PHILADELPHIA - Gene therapy for Leber congenital amaurosis (LCA), an inherited disorder that causes loss of night- and day-vision starting in childhood, improved patients' eyesight within weeks of treatment in a clinical trial of 15 children and adults at the Scheie Eye Institute at the Perelman School of Medicine at the University of Pennsylvania. New results involving a subset of patients from the ongoing trial show that these benefits peaked one to three years after treatment and then diminished. The findings are published today in The New England Journal of Medicine.
In the new study, the research team reports long-term follow-up from three of the earliest treated patients among the initial cohort of 15 patients who received the investigational therapy. The patients underwent extensive tests of their vision and imaging of the retina from baseline beginning prior to their treatment and for up to six years after treatment. These in-depth examinations, which are not likely to be performed in later Phase trials, revealed that this cohort's vision rapidly improved and slowly expanded and then slowly contracted.
"This study shows that the current therapy doesn't appear to be the permanent treatment we were hoping for, but the gain in knowledge about the time course of efficacy is an opportunity to improve the therapy so that the restored vision can be sustained for longer durations," said lead author Samuel G. Jacobson, MD, PhD, a professor of Ophthalmology and director of the Center for Hereditary Retinal Degenerations and Retinal Function Department at the Scheie Eye Institute at Penn.
Mutations in the gene RPE65 cause LCA in about 10 percent of patients. The gene produces a protein critical for vision that is found in the retinal pigment epithelium, a layer of cells adjacent to the light sensors or photoreceptor cells of the retina. In the retina, millions of photoreceptors detect light and convert it into electrical signals that are ultimately sent to the brain. Photoreceptors rely on the RPE65-driven visual cycle to recharge their light sensitivity. They also need RPE65 for their long-term survival. In LCA, the cells eventually die, halting eye-to-brain communication, and with that, the patient's vision.
Jacobson along with co-investigators Artur V. Cideciyan, PhD, a research professor of Ophthalmology at Penn and William W. Hauswirth, PhD, Professor of Ophthalmology of the University of Florida at Gainesville, first began their gene therapy clinical trial in 2007. In the trial, people with LCA received retinal injections of a virus engineered to deliver instructions to the retina to produce a healthy version of the gene RPE65. Within days of the injections, some patients reported increases in their ability to see dim lights they had never seen before.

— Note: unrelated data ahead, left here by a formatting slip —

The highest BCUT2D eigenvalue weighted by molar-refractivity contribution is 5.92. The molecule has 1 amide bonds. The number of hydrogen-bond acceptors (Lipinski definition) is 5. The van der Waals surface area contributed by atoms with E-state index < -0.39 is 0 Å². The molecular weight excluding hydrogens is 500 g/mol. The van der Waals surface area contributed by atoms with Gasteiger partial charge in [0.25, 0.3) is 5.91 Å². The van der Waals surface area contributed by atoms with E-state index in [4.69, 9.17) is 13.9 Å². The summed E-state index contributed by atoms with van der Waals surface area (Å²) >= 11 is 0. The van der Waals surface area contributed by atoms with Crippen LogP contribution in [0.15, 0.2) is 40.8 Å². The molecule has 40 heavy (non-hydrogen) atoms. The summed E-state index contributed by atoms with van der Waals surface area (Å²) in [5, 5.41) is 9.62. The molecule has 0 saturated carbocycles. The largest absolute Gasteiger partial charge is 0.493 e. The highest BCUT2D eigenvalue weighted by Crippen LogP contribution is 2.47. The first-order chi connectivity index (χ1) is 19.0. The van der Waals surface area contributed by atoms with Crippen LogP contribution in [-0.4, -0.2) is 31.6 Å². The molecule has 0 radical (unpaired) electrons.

In addition to the rapid onset of greater light-sensitivity, the researchers discovered slowly developing changes to another component of vision: Four of the 15 initial patients started relying on an area of the retina near the gene therapy injection for seeing letters. Normally, the fovea with its high density of photoreceptors is reserved for seeing fine details.
In the three patients studied here, Jacobson and team observed that the treated region not only gained in visual sensitivity in the early months after therapy, but there was an unexpected increase in area of efficacy over many years. Long-term followup was achieved by mapping the area of increasing vision. Unlike previous reports that this type of therapy provides a 'one-time cure', the detailed analyses indicate that there is a peak improvement, but there is a subsequent long-term decline in efficacy.
The researchers also confirmed their own finding of unrelenting loss of the photoreceptors in the retina in both the previously treated and untreated areas. The diminishing thickness of the photoreceptor layers pose an interesting contrast to the visual data. Whereas cells are lost steadily over the long post-treatment times, the visual gain has an obviously different natural history - improvement, more improvement and then decline. "Our earlier results and these new measurements showed that photoreceptors continued to die at the same rate as they do in the natural course of the disease, regardless of treatment," said Jacobson. His team concluded that gene therapy with RPE65 boosted the visual cycle, but did not delay photoreceptor cell death.
"These findings suggest a number of potential strategies for improving the outcome of gene therapy," Jacobson said. "For example, the ability to stage the disease prior to gene therapy would help clarify the potential benefits for each individual. The treatment could then be guided to retinal areas that contain enough functional photoreceptors to respond." Select patients, the researchers suggest, may benefit from a second round of gene therapy or an adjacent area of the retina treated, or from combining gene therapy with other medications designed to improve the functioning of the visual cycle or protect the retina from loss of cells.
"We've been able to positively alter and extend the visual life of patients with LCA, and we now have to develop workable strategies for extending it even further," Jacobson said.
Additional Penn authors include: Alejandro J. Roman, MSc, Alexander Sumaroka, PhD, and Sharon B. Schwartz, MS, CGC.
The trial was funded by the National Eye Institute (NEI), part of the National Institutes of Health (grants U10 EY017280, EY013729, EY020516, and EY021721).
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